By Jessica Bruder

Title: Nomadland: Surviving America in the Twenty-First Century

Who is Jessica Bruder: Jessica Bruder is a journalist who spent months living in a camper van, documenting itinerant Americans who gave up traditional housing and hit the road full-time.  She teaches narrative storytelling at Columbia Journalism School and has contributed to The New York Times, New York Magazine, WIRED, Harper’s Magazine, The Washington Post, The Associated Press, The International Herald Tribune, The New York Times Magazine and The Guardian.   

Amava Take: It turns out that employers have figured out that itinerant adults who live in RVs and modified vans are a reliable, flexible labor pool. They work in North Dakota beet fields, campgrounds across the country and participate in Amazon’s CamperForce program. Tens of thousands communicate year-round via Facebook Group and Reddit. Many online conversations have led to real-world gatherings, known as GTGs (get-togethers), out West, and back East. An annual event, the Rubber Tramp Rendezvous, takes place in Quartzite, Arizona, for two weeks in January, is known to many as “Burning Van.” As the irrepressible Linda May, who allowed the author to accompany her to these some of these job sites and events, said upon learning about her options from a well-known RV lifestyle blogger and YouTuber,  life could be exciting and fulfilling and creative…If you have an RV, go on the internet and you get a job in six seconds.”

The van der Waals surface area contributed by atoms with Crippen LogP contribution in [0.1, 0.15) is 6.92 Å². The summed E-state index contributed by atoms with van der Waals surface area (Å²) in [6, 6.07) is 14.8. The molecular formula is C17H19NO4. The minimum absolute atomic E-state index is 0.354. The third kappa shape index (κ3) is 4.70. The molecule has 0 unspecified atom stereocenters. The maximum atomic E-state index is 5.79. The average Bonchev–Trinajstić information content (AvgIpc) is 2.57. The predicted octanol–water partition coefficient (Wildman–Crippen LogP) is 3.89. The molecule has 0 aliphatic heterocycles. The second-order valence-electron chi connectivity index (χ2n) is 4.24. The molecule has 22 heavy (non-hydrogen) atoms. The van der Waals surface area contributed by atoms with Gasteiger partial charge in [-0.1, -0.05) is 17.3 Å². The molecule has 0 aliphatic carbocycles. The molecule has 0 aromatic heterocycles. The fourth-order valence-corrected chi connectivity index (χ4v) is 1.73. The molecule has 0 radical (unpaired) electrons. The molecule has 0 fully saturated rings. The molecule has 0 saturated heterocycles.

Memorable Line: “The last free place in America is a parking spot.”      

What we’d tell our friends: This book is remarkable and fascinating. Bruder highlights the difficult challenges that many Americans face when they live a  life on the road, usually by necessity. Nonetheless, Bruder deftly manages an uplifting perspective borne of sincere admiration for the warm, resilient, resourceful and vividly described people she meets along the way.